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Architecture, Glass Art and Dance 

A trio of festivals get Tucson’s fall arts season under way

Victor Velasco (Sterling Boyns), Mrs. Banks (Jamie Grossman), and newlyweds Corie (Audrey Roberts) and Paul Bratter (Aaron Arseneault) are ready to leave for a matchmaking dinner in Arizona Repertory Theatre’s production of Barefoot in the Park by Neil Silmon.

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Victor Velasco (Sterling Boyns), Mrs. Banks (Jamie Grossman), and newlyweds Corie (Audrey Roberts) and Paul Bratter (Aaron Arseneault) are ready to leave for a matchmaking dinner in Arizona Repertory Theatre’s production of Barefoot in the Park by Neil Silmon.

A packed arts weekend kicks off Friday night with a provocative lecture on the modern architecture created out of the ashes of urban renewal.

"Saving Urban Renewal," the opening talk of Tucson Modernism Week 2015, looks at the new buildings that sprang up after the demolition-style clearance programs of the 60s throughout the U.S.

"Do we turn our backs on an entire group of sites because of their negative associations with what was destroyed, or instead own our past and tell our stories through these places?" the speaker, Adrian Scott Fine, director of advocacy for the Los Angeles Conservancy, asks in press materials.

Fittingly, Fine's talk, at 6 p.m. Friday, will take place in Leo Rich Theater, an intimate space in the massive Tucson Convention Center, built where Tucson's oldest Mexican neighborhood once stood. Like many (but not all) of the Modernism Week events, it's free but you have to make reservations, at www.tucsonmod.com.

With its spate of lectures, tours, exhibitions, fashion shows and parties over nine days, Modernism Week will be playful as well as serious, expressing the exuberance of Tucson's post-World War II architecture and design. The popular vintage trailer show will be this Saturday and Sunday on the TCC plaza ($10 entry), and there will be multiple free tours of TCC's modernist landscape by Garrett Eckbo. Tucson's own modern architects, from Art Brown to Judith Chaffee, will be celebrated in lectures and tours. See website for all events.

Barrio Vidrio

Tucson has a brand-new arts district: Barrio Vidrio, or Glass Barrio. The freshly minted—or should we say freshly cast?—district will be feted during a day-long party on Saturday.

Philabaum Glass Gallery &Studio, 711 S. Sixth Ave., has long been a mainstay of the now-thriving Five Corners neighborhood south of downtown. Proprietor Tom Philabaum, Tucson's leading glass artist, helped found the nearby Sonoran Glass School at 633 W. 18th Street. Now glass artists Katja Fritzsche and Danny Perkins have joined the mix with their new Barrio Collection, a gallery and studio at 452 S. Stone Ave.

From 10 a.m. to 2 p.m. Saturday, the Sonoran Glass School artisans will be creating glass pumpkins in the blazing-hot furnace in the glassblowing studio. Visitors can try their hand at the old art, making their own glassware under guidance, for fees ranging from $15 to $85.

From noon to 5 p.m., over at the Barrio Collection, Fritzsche and Perkins will give demos of glass casting and other techniques. And from 2 to 4:30 p.m., Philabaum and friends will be demonstrating their own tricks at the Philabaum studio.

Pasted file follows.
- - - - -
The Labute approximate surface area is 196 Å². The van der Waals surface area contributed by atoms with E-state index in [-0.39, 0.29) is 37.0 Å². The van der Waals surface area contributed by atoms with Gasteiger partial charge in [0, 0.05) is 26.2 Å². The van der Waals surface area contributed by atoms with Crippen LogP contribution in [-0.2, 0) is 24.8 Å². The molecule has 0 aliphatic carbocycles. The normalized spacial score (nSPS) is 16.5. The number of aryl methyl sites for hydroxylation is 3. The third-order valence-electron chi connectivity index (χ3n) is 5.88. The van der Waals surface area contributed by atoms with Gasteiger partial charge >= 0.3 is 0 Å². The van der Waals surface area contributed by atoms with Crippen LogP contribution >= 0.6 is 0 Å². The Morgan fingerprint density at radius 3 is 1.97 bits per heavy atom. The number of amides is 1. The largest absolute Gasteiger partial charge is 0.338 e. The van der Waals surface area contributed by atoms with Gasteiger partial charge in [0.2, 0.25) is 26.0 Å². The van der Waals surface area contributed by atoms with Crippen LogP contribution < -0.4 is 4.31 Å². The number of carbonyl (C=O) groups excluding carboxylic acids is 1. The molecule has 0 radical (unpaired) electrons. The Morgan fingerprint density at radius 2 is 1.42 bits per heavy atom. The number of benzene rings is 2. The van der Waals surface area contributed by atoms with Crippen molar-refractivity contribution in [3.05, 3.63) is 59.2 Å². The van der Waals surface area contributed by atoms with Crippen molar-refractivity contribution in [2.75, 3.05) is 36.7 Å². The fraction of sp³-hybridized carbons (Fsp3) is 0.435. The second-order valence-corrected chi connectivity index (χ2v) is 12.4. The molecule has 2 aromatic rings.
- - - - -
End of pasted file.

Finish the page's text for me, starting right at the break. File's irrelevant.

After the busy day of glassmaking, Philabaum opens a new exhibition of the works of Leon Applebaum and Elodie Holmes, with an evening from 5 to 8 p.m. For a complete schedule and map of the day's events, see www.barriovidrio.com.

The Philabaum opening is part of still another art party. "The Big Picture," featuring multiple openings by members of the Central Tucson Gallery Association, unfurls throughout the evening Saturday. Centered in the north-of-downtown neighborhood of Sixth and Sixth, participants include Davis Dominguez, Raices Taller, Contreras galleries and Conrad Wilde, a bit of an outlier in the Steinfeld Warehouse at 101 W. Sixth. For more info see www.ctgatucson.org

BlakTina-Tucson

Finally, BlakTina-Tucson, a "cutting-edge movement festival," in the words of Tucson's Eva Tessler, brings the work of black and Latino/a choreographers to the stage at ZUZI! Theater on Friday and Saturday nights.

LA choreographer Licia Perea and Tessler, both with the Latina Dance Project, have invited a slew of locals to showcase their work. Among them: Yvonne Montoya of Safos Dance Theatre, Cesar Degollado of ConDanza, Barbea Williams Performing Company, Mele Martinez, Jon McNamara, Abel García, and Anton Smith and Zari Le'on, of Tucson and Los Angeles.

Out-of-towners include LA's Rosa Rodriguez Frasier of LA, New Mexico's Andrea Vazquez, and Yarrow Perea and Will Geusz.

Shows are at 7:30 p.m. Friday and Saturday nights, at ZUZI! Theater in the Historic YWCA, 738 N. Fifth Ave. at University. Tickets $18 general; $15 for students and artists. http://blaktinafestival.wix.com/blaktinatucson. 629-0237.

A separate contemporary dance concert, a collaboration between Tucson's Artifact Dance Project and local band Tesoro, takes place at the same time as BlakTina. "Immortally Departed" will begin at 7:30 p.m. Friday and Saturday at Artifact's downtown studio at 17 E. Toole Ave. Tickets $15. tickets@artifactdanceproject.com..

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